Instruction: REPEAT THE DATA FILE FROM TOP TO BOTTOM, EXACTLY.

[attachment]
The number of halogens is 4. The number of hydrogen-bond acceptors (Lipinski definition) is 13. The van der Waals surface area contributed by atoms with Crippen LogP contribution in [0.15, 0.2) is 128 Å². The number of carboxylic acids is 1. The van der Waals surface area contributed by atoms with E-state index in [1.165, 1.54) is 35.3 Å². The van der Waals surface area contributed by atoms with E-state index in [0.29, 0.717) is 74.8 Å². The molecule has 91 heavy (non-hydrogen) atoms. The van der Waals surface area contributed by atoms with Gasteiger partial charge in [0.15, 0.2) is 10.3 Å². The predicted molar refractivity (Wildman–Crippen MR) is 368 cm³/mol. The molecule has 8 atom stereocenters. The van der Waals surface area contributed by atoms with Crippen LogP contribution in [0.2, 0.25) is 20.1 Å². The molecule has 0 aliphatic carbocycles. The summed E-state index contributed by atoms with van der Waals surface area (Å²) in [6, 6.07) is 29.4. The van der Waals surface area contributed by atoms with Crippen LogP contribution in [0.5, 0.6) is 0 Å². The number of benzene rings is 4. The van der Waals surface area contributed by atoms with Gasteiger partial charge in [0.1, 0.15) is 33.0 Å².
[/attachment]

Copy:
The number of halogens is 4. The number of hydrogen-bond acceptors (Lipinski definition) is 13. The van der Waals surface area contributed by atoms with Crippen LogP contribution in [0.15, 0.2) is 128 Å². The number of carboxylic acids is 1. The van der Waals surface area contributed by atoms with E-state index in [1.165, 1.54) is 35.3 Å². The van der Waals surface area contributed by atoms with E-state index in [0.29, 0.717) is 74.8 Å². The molecule has 91 heavy (non-hydrogen) atoms. The van der Waals surface area contributed by atoms with Gasteiger partial charge in [0.15, 0.2) is 10.3 Å². The predicted molar refractivity (Wildman–Crippen MR) is 368 cm³/mol. The molecule has 8 atom stereocenters. The van der Waals surface area contributed by atoms with Crippen LogP contribution in [0.2, 0.25) is 20.1 Å². The molecule has 0 aliphatic carbocycles. The summed E-state index contributed by atoms with van der Waals surface area (Å²) in [6, 6.07) is 29.4. The van der Waals surface area contributed by atoms with Crippen LogP contribution in [0.5, 0.6) is 0 Å². The number of benzene rings is 4. The van der Waals surface area contributed by atoms with Gasteiger partial charge in [0.1, 0.15) is 33.0 Å².